Iconography and locational conflict from the underside. Free speech, People's Park, and the politics of homelessness in Berkeley, California

Don Mitchell

Research output: Contribution to journalArticle

30 Scopus citations

Abstract

Locational conflict is usually studied either through the lens of 'state theory' or through the lens of NIMBYism. An alternative, and explicitly political, way of understanding locational conflict is to see it as a fundamental fight over how rights-especially the rights of subordinated peoples in capitalist society-are defined and structured through struggle and conflict. Developing a geography that is 'applied' in its truest sense, repressed and marginalized groups symbolically wage war upon the dominant structuring of the world. In this sense, locational conflict is a conflict over the legitimacy of various strategies for asserting rights by those disenfranchised by a presumably 'objective' and legitimate process of claims mediation. These themes are explored through an examination of the explicitly spatial controversies surrounding the Free Speech Movement, the development of People's Park, and the politics of homelessness in Berkeley, California. A narrative account of the historical geography of struggle is developed showing that locational conflict is also symbolic conflict over the construction of meanings within particular landscapes. The congruence of these issues in Berkeley, and centered around the University of California, underscores the complexity, as well as the importance, of the symbolic nature of conflict over the use and control of space. This paper will revolve around the notion that using 'public' space as a political, social and shelter base by those excluded from the decision-making process is understood by those people as a legitimate and rightful use of public space.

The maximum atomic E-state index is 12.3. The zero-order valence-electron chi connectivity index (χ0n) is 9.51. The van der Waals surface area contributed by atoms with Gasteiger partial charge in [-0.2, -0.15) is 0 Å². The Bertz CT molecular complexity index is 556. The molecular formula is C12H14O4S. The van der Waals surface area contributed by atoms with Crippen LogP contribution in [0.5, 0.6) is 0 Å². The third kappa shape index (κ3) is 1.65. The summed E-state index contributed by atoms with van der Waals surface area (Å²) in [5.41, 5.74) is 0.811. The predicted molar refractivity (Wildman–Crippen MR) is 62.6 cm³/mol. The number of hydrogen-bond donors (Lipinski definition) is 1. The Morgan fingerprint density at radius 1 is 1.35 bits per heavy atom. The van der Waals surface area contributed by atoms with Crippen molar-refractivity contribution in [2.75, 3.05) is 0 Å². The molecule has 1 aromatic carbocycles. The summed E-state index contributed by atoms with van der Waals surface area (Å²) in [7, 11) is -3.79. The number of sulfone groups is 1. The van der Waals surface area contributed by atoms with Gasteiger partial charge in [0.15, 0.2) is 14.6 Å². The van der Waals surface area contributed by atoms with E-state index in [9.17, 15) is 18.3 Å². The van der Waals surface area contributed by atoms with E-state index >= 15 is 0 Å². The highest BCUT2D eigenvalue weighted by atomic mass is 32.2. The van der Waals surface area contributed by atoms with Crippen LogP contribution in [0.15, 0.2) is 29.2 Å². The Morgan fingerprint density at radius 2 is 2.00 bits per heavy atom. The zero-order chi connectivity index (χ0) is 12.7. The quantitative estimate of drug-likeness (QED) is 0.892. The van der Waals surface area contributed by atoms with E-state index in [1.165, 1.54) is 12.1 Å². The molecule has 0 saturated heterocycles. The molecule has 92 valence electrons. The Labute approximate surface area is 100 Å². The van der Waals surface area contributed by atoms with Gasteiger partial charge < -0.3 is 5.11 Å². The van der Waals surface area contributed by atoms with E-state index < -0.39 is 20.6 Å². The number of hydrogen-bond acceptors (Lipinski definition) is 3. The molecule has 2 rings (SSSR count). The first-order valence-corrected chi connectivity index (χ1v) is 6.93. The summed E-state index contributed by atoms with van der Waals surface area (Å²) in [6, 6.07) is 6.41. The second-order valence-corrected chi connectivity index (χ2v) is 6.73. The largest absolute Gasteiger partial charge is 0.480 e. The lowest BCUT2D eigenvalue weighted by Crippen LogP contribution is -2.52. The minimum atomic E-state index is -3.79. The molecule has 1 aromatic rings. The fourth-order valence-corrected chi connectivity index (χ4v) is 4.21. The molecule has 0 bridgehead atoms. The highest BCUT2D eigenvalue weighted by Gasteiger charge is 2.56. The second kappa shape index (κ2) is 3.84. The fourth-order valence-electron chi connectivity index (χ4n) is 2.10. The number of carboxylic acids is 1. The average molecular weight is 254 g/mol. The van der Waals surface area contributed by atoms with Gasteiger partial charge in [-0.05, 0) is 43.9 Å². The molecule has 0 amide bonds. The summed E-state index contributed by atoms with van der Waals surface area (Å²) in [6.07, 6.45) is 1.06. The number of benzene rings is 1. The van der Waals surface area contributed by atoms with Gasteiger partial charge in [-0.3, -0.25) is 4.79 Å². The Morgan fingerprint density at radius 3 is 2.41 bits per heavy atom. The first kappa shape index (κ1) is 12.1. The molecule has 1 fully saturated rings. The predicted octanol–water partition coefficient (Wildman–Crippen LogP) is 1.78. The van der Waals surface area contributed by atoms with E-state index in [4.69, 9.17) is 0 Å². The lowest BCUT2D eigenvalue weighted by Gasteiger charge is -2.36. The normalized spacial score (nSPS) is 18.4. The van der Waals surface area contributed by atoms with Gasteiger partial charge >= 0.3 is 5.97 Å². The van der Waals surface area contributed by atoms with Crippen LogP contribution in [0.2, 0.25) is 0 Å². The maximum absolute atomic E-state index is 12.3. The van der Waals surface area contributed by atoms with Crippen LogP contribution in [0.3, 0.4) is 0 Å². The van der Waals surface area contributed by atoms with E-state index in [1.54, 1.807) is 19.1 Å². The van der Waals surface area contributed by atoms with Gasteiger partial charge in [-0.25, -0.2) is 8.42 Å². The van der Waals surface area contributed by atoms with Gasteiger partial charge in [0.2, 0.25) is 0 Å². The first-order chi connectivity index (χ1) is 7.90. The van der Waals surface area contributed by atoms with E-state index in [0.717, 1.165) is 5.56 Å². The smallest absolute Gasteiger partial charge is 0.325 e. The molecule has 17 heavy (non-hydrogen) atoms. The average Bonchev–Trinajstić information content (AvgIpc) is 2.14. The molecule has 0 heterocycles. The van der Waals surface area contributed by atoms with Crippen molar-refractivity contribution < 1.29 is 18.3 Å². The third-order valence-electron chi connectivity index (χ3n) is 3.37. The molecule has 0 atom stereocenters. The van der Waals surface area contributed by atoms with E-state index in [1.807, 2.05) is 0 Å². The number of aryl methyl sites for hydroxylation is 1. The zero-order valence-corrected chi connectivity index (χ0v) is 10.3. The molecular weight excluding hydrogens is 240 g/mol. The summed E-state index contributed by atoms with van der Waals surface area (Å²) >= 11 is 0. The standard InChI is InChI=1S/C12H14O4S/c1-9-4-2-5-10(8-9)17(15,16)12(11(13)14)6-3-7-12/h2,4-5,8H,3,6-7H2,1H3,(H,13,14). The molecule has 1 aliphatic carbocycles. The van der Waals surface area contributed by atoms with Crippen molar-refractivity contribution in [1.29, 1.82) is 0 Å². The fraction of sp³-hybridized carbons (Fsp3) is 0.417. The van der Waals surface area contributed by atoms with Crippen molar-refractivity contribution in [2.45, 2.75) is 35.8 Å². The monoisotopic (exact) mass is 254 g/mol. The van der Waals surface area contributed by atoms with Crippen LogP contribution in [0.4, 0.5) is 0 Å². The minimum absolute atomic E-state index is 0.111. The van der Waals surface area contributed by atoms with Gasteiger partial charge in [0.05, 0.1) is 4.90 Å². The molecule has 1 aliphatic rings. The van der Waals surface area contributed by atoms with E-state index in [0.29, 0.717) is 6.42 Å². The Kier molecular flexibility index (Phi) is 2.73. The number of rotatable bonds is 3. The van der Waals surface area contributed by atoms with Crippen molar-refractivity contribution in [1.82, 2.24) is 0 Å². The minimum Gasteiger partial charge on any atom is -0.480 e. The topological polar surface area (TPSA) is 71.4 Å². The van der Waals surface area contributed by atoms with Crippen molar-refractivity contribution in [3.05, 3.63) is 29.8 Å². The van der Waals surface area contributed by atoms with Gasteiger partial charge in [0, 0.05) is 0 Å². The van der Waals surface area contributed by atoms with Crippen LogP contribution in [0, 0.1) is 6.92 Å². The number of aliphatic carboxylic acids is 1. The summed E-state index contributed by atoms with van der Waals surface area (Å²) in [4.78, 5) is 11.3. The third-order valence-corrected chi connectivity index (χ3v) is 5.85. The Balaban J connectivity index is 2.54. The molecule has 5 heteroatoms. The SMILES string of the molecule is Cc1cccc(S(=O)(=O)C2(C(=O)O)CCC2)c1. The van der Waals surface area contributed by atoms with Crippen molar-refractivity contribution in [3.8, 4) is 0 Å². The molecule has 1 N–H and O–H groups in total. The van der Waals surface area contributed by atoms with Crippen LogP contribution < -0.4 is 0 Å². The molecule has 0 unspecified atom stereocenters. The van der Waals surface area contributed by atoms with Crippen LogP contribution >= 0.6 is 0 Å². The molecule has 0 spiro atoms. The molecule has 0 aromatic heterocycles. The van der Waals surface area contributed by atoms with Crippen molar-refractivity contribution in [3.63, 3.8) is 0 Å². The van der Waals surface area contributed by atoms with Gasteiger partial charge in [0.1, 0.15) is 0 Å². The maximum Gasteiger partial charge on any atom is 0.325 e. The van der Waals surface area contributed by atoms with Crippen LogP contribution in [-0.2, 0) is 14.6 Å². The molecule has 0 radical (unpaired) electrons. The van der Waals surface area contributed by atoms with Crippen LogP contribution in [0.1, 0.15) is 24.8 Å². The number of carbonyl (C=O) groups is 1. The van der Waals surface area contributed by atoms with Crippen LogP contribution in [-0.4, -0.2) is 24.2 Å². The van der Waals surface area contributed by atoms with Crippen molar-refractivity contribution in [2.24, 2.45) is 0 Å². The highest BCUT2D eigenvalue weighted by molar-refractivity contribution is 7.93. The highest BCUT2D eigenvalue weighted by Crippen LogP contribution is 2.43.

Original languageEnglish (US)
Pages (from-to)152-169
Number of pages18
JournalPolitical Geography
Volume11
Issue number2
DOIs
StatePublished - Mar 1992

ASJC Scopus subject areas

  • Geography, Planning and Development
  • History
  • Sociology and Political Science

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